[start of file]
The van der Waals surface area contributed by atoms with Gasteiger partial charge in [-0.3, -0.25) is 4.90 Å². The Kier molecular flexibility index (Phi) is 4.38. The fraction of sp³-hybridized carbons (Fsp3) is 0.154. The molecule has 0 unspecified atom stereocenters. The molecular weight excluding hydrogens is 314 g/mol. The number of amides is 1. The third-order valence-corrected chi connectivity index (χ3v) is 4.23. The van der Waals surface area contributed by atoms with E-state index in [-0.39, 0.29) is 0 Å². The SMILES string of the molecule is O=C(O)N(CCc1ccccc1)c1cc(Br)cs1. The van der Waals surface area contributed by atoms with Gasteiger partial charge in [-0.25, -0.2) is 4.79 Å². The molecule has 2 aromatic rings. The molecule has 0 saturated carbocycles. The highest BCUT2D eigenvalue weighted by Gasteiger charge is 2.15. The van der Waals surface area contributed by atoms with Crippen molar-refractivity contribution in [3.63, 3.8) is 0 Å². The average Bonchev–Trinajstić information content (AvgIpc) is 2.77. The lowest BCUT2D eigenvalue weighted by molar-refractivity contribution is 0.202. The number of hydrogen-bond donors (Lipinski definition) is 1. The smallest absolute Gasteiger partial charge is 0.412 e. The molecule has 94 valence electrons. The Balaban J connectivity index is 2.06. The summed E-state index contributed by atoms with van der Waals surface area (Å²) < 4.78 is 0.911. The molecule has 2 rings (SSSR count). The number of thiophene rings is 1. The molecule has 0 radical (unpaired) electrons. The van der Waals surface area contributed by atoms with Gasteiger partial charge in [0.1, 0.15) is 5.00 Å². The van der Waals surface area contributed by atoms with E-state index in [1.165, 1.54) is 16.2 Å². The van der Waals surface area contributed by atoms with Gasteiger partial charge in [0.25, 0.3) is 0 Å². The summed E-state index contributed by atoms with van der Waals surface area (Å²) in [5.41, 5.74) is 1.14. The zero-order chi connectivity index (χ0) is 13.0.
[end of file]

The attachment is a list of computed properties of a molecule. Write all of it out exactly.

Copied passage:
The van der Waals surface area contributed by atoms with Gasteiger partial charge in [-0.3, -0.25) is 4.90 Å². The Kier molecular flexibility index (Phi) is 4.38. The fraction of sp³-hybridized carbons (Fsp3) is 0.154. The molecule has 0 unspecified atom stereocenters. The molecular weight excluding hydrogens is 314 g/mol. The number of amides is 1. The third-order valence-corrected chi connectivity index (χ3v) is 4.23. The van der Waals surface area contributed by atoms with E-state index in [-0.39, 0.29) is 0 Å². The SMILES string of the molecule is O=C(O)N(CCc1ccccc1)c1cc(Br)cs1. The van der Waals surface area contributed by atoms with Gasteiger partial charge in [-0.25, -0.2) is 4.79 Å². The molecule has 2 aromatic rings. The molecule has 0 saturated carbocycles. The highest BCUT2D eigenvalue weighted by Gasteiger charge is 2.15. The van der Waals surface area contributed by atoms with Crippen molar-refractivity contribution in [3.63, 3.8) is 0 Å². The average Bonchev–Trinajstić information content (AvgIpc) is 2.77. The lowest BCUT2D eigenvalue weighted by molar-refractivity contribution is 0.202. The number of hydrogen-bond donors (Lipinski definition) is 1. The smallest absolute Gasteiger partial charge is 0.412 e. The molecule has 94 valence electrons. The Balaban J connectivity index is 2.06. The summed E-state index contributed by atoms with van der Waals surface area (Å²) < 4.78 is 0.911. The molecule has 2 rings (SSSR count). The number of thiophene rings is 1. The molecule has 0 radical (unpaired) electrons. The van der Waals surface area contributed by atoms with Gasteiger partial charge in [0.1, 0.15) is 5.00 Å². The van der Waals surface area contributed by atoms with E-state index in [1.165, 1.54) is 16.2 Å². The van der Waals surface area contributed by atoms with Gasteiger partial charge in [0.25, 0.3) is 0 Å². The summed E-state index contributed by atoms with van der Waals surface area (Å²) in [5.41, 5.74) is 1.14. The zero-order chi connectivity index (χ0) is 13.0.